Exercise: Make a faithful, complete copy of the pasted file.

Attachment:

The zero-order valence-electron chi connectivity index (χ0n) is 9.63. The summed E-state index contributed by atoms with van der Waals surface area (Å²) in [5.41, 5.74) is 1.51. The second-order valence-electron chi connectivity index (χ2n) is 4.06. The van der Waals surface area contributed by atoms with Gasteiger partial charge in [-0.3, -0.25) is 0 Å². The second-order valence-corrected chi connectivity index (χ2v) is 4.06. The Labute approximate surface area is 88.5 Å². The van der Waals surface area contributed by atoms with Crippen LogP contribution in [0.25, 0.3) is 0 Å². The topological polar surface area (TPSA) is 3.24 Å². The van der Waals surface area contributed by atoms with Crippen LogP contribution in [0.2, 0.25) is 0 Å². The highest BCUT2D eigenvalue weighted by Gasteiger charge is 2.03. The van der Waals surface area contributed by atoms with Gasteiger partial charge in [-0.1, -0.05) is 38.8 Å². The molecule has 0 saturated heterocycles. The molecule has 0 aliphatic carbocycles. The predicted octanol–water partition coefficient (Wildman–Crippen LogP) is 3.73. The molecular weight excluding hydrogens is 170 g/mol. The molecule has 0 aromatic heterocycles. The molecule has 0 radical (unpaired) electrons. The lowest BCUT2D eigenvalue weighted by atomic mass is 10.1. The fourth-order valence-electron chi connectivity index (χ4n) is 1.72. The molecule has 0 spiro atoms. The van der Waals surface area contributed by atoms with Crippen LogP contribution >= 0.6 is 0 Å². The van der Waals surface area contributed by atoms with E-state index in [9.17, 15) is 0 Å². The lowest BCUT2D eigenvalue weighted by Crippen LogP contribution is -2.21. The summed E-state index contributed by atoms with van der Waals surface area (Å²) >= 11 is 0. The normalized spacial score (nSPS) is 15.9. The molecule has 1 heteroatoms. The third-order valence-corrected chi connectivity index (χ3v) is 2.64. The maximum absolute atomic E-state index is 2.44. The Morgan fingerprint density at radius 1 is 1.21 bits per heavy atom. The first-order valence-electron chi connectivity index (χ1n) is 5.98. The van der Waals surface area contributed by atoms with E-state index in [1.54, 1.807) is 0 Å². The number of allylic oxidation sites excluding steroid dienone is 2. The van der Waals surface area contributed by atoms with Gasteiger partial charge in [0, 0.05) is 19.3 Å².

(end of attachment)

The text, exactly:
The zero-order valence-electron chi connectivity index (χ0n) is 9.63. The summed E-state index contributed by atoms with van der Waals surface area (Å²) in [5.41, 5.74) is 1.51. The second-order valence-electron chi connectivity index (χ2n) is 4.06. The van der Waals surface area contributed by atoms with Gasteiger partial charge in [-0.3, -0.25) is 0 Å². The second-order valence-corrected chi connectivity index (χ2v) is 4.06. The Labute approximate surface area is 88.5 Å². The van der Waals surface area contributed by atoms with Crippen LogP contribution in [0.25, 0.3) is 0 Å². The topological polar surface area (TPSA) is 3.24 Å². The van der Waals surface area contributed by atoms with Crippen LogP contribution in [0.2, 0.25) is 0 Å². The highest BCUT2D eigenvalue weighted by Gasteiger charge is 2.03. The van der Waals surface area contributed by atoms with Gasteiger partial charge in [-0.1, -0.05) is 38.8 Å². The molecule has 0 saturated heterocycles. The molecule has 0 aliphatic carbocycles. The predicted octanol–water partition coefficient (Wildman–Crippen LogP) is 3.73. The molecular weight excluding hydrogens is 170 g/mol. The molecule has 0 aromatic heterocycles. The molecule has 0 radical (unpaired) electrons. The lowest BCUT2D eigenvalue weighted by atomic mass is 10.1. The fourth-order valence-electron chi connectivity index (χ4n) is 1.72. The molecule has 0 spiro atoms. The van der Waals surface area contributed by atoms with Crippen LogP contribution >= 0.6 is 0 Å². The van der Waals surface area contributed by atoms with E-state index in [9.17, 15) is 0 Å². The lowest BCUT2D eigenvalue weighted by Crippen LogP contribution is -2.21. The summed E-state index contributed by atoms with van der Waals surface area (Å²) >= 11 is 0. The normalized spacial score (nSPS) is 15.9. The molecule has 1 heteroatoms. The third-order valence-corrected chi connectivity index (χ3v) is 2.64. The maximum absolute atomic E-state index is 2.44. The Morgan fingerprint density at radius 1 is 1.21 bits per heavy atom. The first-order valence-electron chi connectivity index (χ1n) is 5.98. The van der Waals surface area contributed by atoms with E-state index in [1.54, 1.807) is 0 Å². The number of allylic oxidation sites excluding steroid dienone is 2. The van der Waals surface area contributed by atoms with Gasteiger partial charge in [0, 0.05) is 19.3 Å².